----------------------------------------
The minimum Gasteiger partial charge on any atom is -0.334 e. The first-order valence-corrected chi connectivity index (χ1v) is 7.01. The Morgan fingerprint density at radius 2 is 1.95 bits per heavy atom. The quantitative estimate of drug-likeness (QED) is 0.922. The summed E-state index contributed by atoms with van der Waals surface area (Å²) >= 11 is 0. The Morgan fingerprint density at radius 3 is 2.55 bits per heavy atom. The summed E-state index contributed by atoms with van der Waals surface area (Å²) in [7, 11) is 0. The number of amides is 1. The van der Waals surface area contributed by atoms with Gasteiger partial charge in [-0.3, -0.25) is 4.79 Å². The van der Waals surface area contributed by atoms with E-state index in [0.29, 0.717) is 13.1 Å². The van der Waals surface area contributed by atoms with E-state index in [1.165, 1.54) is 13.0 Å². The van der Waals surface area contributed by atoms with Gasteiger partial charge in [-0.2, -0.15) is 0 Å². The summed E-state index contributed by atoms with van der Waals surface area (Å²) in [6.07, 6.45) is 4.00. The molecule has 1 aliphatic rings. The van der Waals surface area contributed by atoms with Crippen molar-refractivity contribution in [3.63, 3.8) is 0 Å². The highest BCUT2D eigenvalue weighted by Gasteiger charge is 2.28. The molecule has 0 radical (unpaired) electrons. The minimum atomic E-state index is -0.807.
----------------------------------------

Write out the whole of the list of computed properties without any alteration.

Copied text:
The minimum Gasteiger partial charge on any atom is -0.334 e. The first-order valence-corrected chi connectivity index (χ1v) is 7.01. The Morgan fingerprint density at radius 2 is 1.95 bits per heavy atom. The quantitative estimate of drug-likeness (QED) is 0.922. The summed E-state index contributed by atoms with van der Waals surface area (Å²) >= 11 is 0. The Morgan fingerprint density at radius 3 is 2.55 bits per heavy atom. The summed E-state index contributed by atoms with van der Waals surface area (Å²) in [7, 11) is 0. The number of amides is 1. The van der Waals surface area contributed by atoms with Gasteiger partial charge in [-0.3, -0.25) is 4.79 Å². The van der Waals surface area contributed by atoms with E-state index in [0.29, 0.717) is 13.1 Å². The van der Waals surface area contributed by atoms with E-state index in [1.165, 1.54) is 13.0 Å². The van der Waals surface area contributed by atoms with Gasteiger partial charge in [-0.2, -0.15) is 0 Å². The summed E-state index contributed by atoms with van der Waals surface area (Å²) in [6.07, 6.45) is 4.00. The molecule has 1 aliphatic rings. The van der Waals surface area contributed by atoms with Crippen molar-refractivity contribution in [3.63, 3.8) is 0 Å². The highest BCUT2D eigenvalue weighted by Gasteiger charge is 2.28. The molecule has 0 radical (unpaired) electrons. The minimum atomic E-state index is -0.807.